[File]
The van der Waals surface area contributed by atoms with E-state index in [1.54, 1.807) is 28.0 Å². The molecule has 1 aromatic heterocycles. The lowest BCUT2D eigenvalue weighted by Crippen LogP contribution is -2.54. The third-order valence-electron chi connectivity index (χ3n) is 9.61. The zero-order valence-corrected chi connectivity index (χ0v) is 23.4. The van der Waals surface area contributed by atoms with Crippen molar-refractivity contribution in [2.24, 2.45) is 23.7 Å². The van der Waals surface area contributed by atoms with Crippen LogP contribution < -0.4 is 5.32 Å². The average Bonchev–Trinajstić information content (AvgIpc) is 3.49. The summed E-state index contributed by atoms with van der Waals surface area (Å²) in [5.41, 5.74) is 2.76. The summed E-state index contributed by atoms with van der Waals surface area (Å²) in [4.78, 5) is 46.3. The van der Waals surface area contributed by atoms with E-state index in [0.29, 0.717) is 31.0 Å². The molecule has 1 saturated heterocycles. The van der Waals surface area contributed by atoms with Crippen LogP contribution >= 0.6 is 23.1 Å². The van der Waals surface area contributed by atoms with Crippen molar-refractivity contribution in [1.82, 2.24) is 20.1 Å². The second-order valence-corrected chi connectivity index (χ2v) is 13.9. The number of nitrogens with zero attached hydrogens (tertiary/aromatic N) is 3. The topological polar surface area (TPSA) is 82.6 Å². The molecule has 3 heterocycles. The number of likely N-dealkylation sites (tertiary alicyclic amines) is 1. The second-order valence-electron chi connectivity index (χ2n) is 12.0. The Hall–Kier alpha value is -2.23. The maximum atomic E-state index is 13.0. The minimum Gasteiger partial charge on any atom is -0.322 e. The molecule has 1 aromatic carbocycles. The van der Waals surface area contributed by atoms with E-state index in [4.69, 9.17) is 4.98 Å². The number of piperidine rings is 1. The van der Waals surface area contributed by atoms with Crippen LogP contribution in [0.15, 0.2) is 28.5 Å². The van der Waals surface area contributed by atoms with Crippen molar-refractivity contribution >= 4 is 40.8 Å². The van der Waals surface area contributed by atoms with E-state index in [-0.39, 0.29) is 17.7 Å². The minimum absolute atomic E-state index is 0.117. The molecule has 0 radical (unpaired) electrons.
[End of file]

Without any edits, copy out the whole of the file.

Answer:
The van der Waals surface area contributed by atoms with E-state index in [1.54, 1.807) is 28.0 Å². The molecule has 1 aromatic heterocycles. The lowest BCUT2D eigenvalue weighted by Crippen LogP contribution is -2.54. The third-order valence-electron chi connectivity index (χ3n) is 9.61. The zero-order valence-corrected chi connectivity index (χ0v) is 23.4. The van der Waals surface area contributed by atoms with Crippen molar-refractivity contribution in [2.24, 2.45) is 23.7 Å². The van der Waals surface area contributed by atoms with Crippen LogP contribution < -0.4 is 5.32 Å². The average Bonchev–Trinajstić information content (AvgIpc) is 3.49. The summed E-state index contributed by atoms with van der Waals surface area (Å²) in [5.41, 5.74) is 2.76. The summed E-state index contributed by atoms with van der Waals surface area (Å²) in [4.78, 5) is 46.3. The van der Waals surface area contributed by atoms with E-state index in [0.29, 0.717) is 31.0 Å². The molecule has 1 saturated heterocycles. The van der Waals surface area contributed by atoms with Crippen LogP contribution >= 0.6 is 23.1 Å². The van der Waals surface area contributed by atoms with Crippen molar-refractivity contribution in [1.82, 2.24) is 20.1 Å². The second-order valence-corrected chi connectivity index (χ2v) is 13.9. The number of nitrogens with zero attached hydrogens (tertiary/aromatic N) is 3. The topological polar surface area (TPSA) is 82.6 Å². The molecule has 3 heterocycles. The number of likely N-dealkylation sites (tertiary alicyclic amines) is 1. The second-order valence-electron chi connectivity index (χ2n) is 12.0. The Hall–Kier alpha value is -2.23. The maximum atomic E-state index is 13.0. The minimum Gasteiger partial charge on any atom is -0.322 e. The molecule has 1 aromatic carbocycles. The van der Waals surface area contributed by atoms with E-state index in [4.69, 9.17) is 4.98 Å². The number of piperidine rings is 1. The van der Waals surface area contributed by atoms with Crippen LogP contribution in [0.15, 0.2) is 28.5 Å². The van der Waals surface area contributed by atoms with Crippen molar-refractivity contribution >= 4 is 40.8 Å². The van der Waals surface area contributed by atoms with E-state index in [-0.39, 0.29) is 17.7 Å². The minimum absolute atomic E-state index is 0.117. The molecule has 0 radical (unpaired) electrons.